Monoclonal antibody Therapies:
India is facing shortages of the monoclonal antibody therapy
- They are artificially created antibodies that aim to aid the body’s natural immune system.
- They target a specific antigen — a protein from the pathogen that induces an immune response.
- Monoclonal antibodies can be created in the lab by exposing white blood cells to a particular antigen.
- To increase the number of antibodies produced, a single white blood cell is cloned, which in turn is used to create identical copies of the antibodies.
- In the case of Covid-19, scientists usually work with the spike protein of the SARS-CoV-2 virus, which facilitates the entry of the virus into the host cell.
- In a healthy body, the immune system is able to create antibodies — tiny Y-shaped proteins in our blood that recognise microbial enemies and bind to them, signalling the immune system to then launch an attack on the pathogen.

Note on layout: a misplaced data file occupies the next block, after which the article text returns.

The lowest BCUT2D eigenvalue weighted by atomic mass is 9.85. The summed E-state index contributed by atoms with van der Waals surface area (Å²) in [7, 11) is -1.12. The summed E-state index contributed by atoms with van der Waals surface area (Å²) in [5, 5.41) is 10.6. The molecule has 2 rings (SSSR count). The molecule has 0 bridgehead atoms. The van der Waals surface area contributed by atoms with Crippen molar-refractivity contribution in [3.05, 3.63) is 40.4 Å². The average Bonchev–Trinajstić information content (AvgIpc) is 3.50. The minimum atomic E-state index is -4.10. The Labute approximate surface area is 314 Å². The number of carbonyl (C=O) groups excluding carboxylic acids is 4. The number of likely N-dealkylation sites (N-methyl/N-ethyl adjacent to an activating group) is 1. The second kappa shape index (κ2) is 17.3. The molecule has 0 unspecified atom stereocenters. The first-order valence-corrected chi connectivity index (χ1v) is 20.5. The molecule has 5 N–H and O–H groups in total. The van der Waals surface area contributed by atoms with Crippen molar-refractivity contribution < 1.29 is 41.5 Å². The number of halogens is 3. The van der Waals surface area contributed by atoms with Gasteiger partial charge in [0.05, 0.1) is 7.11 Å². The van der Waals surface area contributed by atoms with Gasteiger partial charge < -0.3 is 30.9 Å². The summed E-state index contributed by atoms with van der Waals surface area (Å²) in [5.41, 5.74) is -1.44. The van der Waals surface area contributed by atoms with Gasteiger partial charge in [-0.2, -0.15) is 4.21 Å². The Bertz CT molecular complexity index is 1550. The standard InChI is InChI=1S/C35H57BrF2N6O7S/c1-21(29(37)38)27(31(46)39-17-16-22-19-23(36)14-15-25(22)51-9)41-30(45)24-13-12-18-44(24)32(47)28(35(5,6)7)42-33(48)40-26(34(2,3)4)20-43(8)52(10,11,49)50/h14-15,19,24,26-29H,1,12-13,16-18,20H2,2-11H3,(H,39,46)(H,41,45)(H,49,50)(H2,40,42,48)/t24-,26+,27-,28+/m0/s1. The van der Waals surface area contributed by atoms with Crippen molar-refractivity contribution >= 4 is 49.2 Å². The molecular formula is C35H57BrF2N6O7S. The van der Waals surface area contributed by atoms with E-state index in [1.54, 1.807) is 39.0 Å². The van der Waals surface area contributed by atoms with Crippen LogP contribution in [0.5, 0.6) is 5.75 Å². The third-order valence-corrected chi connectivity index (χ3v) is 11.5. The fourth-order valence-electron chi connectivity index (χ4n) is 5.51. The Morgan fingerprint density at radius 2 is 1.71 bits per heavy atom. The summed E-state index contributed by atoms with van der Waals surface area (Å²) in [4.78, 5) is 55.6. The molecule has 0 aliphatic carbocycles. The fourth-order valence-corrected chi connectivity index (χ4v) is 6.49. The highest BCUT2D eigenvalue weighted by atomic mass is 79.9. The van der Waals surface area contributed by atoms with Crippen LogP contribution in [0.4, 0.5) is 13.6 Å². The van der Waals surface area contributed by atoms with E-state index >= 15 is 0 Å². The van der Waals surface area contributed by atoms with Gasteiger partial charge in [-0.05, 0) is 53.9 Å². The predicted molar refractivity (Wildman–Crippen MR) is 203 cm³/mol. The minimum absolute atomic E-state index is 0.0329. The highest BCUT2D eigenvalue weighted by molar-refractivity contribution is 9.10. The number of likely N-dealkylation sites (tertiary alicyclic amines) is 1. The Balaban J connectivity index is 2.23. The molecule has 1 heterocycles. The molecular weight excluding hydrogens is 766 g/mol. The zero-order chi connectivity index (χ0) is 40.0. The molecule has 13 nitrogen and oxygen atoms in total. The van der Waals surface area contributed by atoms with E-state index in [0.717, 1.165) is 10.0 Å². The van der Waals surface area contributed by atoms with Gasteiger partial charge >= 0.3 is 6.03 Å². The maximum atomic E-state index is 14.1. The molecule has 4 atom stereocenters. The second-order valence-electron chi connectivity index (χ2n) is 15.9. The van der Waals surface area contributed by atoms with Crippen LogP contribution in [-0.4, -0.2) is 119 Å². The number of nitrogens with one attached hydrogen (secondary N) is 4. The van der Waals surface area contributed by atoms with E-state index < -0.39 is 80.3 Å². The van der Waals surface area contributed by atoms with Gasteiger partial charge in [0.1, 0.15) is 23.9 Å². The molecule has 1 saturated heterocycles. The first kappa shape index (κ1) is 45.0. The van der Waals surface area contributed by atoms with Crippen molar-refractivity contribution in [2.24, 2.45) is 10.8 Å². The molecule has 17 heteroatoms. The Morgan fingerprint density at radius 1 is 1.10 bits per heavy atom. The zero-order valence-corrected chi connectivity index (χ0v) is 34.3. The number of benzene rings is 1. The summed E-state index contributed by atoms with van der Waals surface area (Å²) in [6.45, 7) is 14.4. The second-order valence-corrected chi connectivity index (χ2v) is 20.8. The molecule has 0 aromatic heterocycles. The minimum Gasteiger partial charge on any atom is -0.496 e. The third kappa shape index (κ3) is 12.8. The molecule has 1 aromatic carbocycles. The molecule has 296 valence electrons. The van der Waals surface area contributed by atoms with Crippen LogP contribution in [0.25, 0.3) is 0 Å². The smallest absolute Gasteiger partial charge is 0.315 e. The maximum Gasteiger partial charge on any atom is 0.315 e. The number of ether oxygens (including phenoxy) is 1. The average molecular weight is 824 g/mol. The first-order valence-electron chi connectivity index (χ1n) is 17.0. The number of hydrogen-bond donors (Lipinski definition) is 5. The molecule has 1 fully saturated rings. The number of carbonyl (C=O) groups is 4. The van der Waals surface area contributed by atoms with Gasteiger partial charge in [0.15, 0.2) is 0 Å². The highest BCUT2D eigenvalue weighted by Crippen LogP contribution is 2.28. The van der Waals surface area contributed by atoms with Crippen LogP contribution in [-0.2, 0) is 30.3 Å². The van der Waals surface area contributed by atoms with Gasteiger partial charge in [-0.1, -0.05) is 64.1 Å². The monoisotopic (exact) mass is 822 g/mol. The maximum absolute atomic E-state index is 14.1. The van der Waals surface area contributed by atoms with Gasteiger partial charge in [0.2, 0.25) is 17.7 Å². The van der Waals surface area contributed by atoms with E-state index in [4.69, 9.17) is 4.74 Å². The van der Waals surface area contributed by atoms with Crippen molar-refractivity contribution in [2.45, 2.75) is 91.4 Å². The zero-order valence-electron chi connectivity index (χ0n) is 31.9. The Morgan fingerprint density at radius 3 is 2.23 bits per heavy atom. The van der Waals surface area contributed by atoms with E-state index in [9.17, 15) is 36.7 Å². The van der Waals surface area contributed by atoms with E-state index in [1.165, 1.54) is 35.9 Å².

- However, for people whose immune systems are unable to make sufficient amounts of these antibodies, scientists provide a helping hand- using monoclonal antibodies.
- The idea of delivering antibodies to treat a disease dates as far back as the 1900s, when Nobel-prize winning German immunologist Paul Ehrlich proposed the idea of a ‘Zauberkugel‘ (magic bullet), a compound that selectively targets a pathogen.
- From then, it took eight decades of research to finally arrive at Muromonab-CD3, the world’s first monoclonal antibody to be approved for clinical use in humans.
- Muromonab-CD3 is an immunosuppressant drug given to reduce acute rejection in patients with organ transplants.
- Monoclonal antibodies are now relatively common. They are used in treating Ebola, HIV, psoriasis etc.